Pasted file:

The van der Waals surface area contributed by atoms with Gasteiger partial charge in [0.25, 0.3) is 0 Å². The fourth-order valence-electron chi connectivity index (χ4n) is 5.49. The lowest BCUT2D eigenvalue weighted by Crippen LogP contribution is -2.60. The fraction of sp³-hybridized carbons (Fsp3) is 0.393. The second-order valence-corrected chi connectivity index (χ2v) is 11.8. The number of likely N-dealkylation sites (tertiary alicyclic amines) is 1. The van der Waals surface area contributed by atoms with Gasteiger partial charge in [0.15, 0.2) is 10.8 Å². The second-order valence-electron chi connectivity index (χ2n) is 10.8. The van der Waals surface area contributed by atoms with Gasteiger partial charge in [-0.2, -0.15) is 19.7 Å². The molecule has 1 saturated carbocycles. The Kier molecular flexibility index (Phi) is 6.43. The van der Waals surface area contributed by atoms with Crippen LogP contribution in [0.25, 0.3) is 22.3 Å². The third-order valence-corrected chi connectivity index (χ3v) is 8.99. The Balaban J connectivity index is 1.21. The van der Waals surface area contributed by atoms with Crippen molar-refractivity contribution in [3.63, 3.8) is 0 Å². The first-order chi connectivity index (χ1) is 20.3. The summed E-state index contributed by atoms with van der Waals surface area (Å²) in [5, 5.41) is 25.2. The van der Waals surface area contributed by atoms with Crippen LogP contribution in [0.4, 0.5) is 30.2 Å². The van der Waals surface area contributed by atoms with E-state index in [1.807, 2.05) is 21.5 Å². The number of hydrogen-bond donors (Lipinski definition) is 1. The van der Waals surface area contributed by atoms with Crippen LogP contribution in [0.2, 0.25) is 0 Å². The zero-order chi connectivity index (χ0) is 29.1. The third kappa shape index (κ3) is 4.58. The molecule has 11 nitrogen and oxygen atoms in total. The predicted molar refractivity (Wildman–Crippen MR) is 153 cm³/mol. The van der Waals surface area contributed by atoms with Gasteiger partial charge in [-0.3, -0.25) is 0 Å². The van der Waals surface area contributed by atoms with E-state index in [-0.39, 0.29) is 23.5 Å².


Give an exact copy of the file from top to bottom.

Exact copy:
The van der Waals surface area contributed by atoms with Gasteiger partial charge in [0.25, 0.3) is 0 Å². The fourth-order valence-electron chi connectivity index (χ4n) is 5.49. The lowest BCUT2D eigenvalue weighted by Crippen LogP contribution is -2.60. The fraction of sp³-hybridized carbons (Fsp3) is 0.393. The second-order valence-corrected chi connectivity index (χ2v) is 11.8. The number of likely N-dealkylation sites (tertiary alicyclic amines) is 1. The van der Waals surface area contributed by atoms with Gasteiger partial charge in [0.15, 0.2) is 10.8 Å². The second-order valence-electron chi connectivity index (χ2n) is 10.8. The van der Waals surface area contributed by atoms with Gasteiger partial charge in [-0.2, -0.15) is 19.7 Å². The molecule has 1 saturated carbocycles. The Kier molecular flexibility index (Phi) is 6.43. The van der Waals surface area contributed by atoms with Crippen LogP contribution in [0.25, 0.3) is 22.3 Å². The third-order valence-corrected chi connectivity index (χ3v) is 8.99. The Balaban J connectivity index is 1.21. The van der Waals surface area contributed by atoms with Crippen molar-refractivity contribution in [3.63, 3.8) is 0 Å². The first-order chi connectivity index (χ1) is 20.3. The summed E-state index contributed by atoms with van der Waals surface area (Å²) in [5, 5.41) is 25.2. The van der Waals surface area contributed by atoms with Crippen LogP contribution in [0.4, 0.5) is 30.2 Å². The van der Waals surface area contributed by atoms with E-state index in [1.807, 2.05) is 21.5 Å². The number of hydrogen-bond donors (Lipinski definition) is 1. The van der Waals surface area contributed by atoms with Crippen LogP contribution in [0.2, 0.25) is 0 Å². The zero-order chi connectivity index (χ0) is 29.1. The third kappa shape index (κ3) is 4.58. The molecule has 11 nitrogen and oxygen atoms in total. The predicted molar refractivity (Wildman–Crippen MR) is 153 cm³/mol. The van der Waals surface area contributed by atoms with Gasteiger partial charge in [-0.3, -0.25) is 0 Å². The van der Waals surface area contributed by atoms with E-state index in [-0.39, 0.29) is 23.5 Å².